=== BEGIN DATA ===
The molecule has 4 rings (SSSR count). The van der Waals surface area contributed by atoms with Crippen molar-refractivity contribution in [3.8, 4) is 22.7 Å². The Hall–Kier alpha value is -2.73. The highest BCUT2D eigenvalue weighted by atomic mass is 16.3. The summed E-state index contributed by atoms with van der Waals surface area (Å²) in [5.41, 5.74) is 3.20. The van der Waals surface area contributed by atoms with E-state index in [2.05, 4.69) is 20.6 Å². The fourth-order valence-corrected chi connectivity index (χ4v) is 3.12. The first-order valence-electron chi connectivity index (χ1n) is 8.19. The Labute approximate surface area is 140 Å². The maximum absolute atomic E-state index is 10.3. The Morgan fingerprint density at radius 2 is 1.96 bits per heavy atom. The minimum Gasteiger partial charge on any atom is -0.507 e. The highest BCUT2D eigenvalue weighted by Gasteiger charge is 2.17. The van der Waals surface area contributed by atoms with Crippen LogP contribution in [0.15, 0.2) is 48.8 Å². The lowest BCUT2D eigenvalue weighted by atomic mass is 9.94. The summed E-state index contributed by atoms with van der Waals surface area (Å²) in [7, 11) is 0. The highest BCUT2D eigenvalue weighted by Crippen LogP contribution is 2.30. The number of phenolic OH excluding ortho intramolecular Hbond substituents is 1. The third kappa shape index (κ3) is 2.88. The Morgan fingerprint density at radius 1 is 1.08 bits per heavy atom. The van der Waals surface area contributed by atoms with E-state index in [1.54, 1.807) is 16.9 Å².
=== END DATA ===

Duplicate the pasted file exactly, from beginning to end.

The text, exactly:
The molecule has 4 rings (SSSR count). The van der Waals surface area contributed by atoms with Crippen molar-refractivity contribution in [3.8, 4) is 22.7 Å². The Hall–Kier alpha value is -2.73. The highest BCUT2D eigenvalue weighted by atomic mass is 16.3. The summed E-state index contributed by atoms with van der Waals surface area (Å²) in [5.41, 5.74) is 3.20. The van der Waals surface area contributed by atoms with E-state index in [2.05, 4.69) is 20.6 Å². The fourth-order valence-corrected chi connectivity index (χ4v) is 3.12. The first-order valence-electron chi connectivity index (χ1n) is 8.19. The Labute approximate surface area is 140 Å². The maximum absolute atomic E-state index is 10.3. The Morgan fingerprint density at radius 2 is 1.96 bits per heavy atom. The minimum Gasteiger partial charge on any atom is -0.507 e. The highest BCUT2D eigenvalue weighted by Gasteiger charge is 2.17. The van der Waals surface area contributed by atoms with Crippen LogP contribution in [0.15, 0.2) is 48.8 Å². The lowest BCUT2D eigenvalue weighted by atomic mass is 9.94. The summed E-state index contributed by atoms with van der Waals surface area (Å²) in [7, 11) is 0. The highest BCUT2D eigenvalue weighted by Crippen LogP contribution is 2.30. The number of phenolic OH excluding ortho intramolecular Hbond substituents is 1. The third kappa shape index (κ3) is 2.88. The Morgan fingerprint density at radius 1 is 1.08 bits per heavy atom. The van der Waals surface area contributed by atoms with E-state index in [1.54, 1.807) is 16.9 Å².